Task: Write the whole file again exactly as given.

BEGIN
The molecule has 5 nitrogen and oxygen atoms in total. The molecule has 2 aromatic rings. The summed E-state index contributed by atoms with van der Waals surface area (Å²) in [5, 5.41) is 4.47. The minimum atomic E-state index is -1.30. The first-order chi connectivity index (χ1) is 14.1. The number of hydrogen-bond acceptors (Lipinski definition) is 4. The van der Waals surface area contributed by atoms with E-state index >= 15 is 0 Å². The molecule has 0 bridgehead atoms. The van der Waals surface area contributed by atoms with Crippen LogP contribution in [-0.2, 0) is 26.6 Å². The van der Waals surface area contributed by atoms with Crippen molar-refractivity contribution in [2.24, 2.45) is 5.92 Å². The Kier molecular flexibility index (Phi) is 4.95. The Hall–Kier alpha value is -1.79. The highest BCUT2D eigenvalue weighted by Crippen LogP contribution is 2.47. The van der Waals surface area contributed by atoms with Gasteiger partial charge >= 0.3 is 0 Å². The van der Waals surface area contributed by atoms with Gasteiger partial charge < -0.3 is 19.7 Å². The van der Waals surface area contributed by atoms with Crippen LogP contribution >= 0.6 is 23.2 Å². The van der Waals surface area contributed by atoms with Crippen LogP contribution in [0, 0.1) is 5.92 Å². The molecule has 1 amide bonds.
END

The molecule has 5 nitrogen and oxygen atoms in total. The molecule has 2 aromatic rings. The summed E-state index contributed by atoms with van der Waals surface area (Å²) in [5, 5.41) is 4.47. The minimum atomic E-state index is -1.30. The first-order chi connectivity index (χ1) is 14.1. The number of hydrogen-bond acceptors (Lipinski definition) is 4. The van der Waals surface area contributed by atoms with E-state index >= 15 is 0 Å². The molecule has 0 bridgehead atoms. The van der Waals surface area contributed by atoms with Crippen LogP contribution in [-0.2, 0) is 26.6 Å². The van der Waals surface area contributed by atoms with Crippen molar-refractivity contribution in [2.24, 2.45) is 5.92 Å². The Kier molecular flexibility index (Phi) is 4.95. The Hall–Kier alpha value is -1.79. The highest BCUT2D eigenvalue weighted by Crippen LogP contribution is 2.47. The van der Waals surface area contributed by atoms with Gasteiger partial charge >= 0.3 is 0 Å². The van der Waals surface area contributed by atoms with Gasteiger partial charge < -0.3 is 19.7 Å². The van der Waals surface area contributed by atoms with Crippen LogP contribution >= 0.6 is 23.2 Å². The van der Waals surface area contributed by atoms with Crippen LogP contribution in [0, 0.1) is 5.92 Å². The molecule has 1 amide bonds.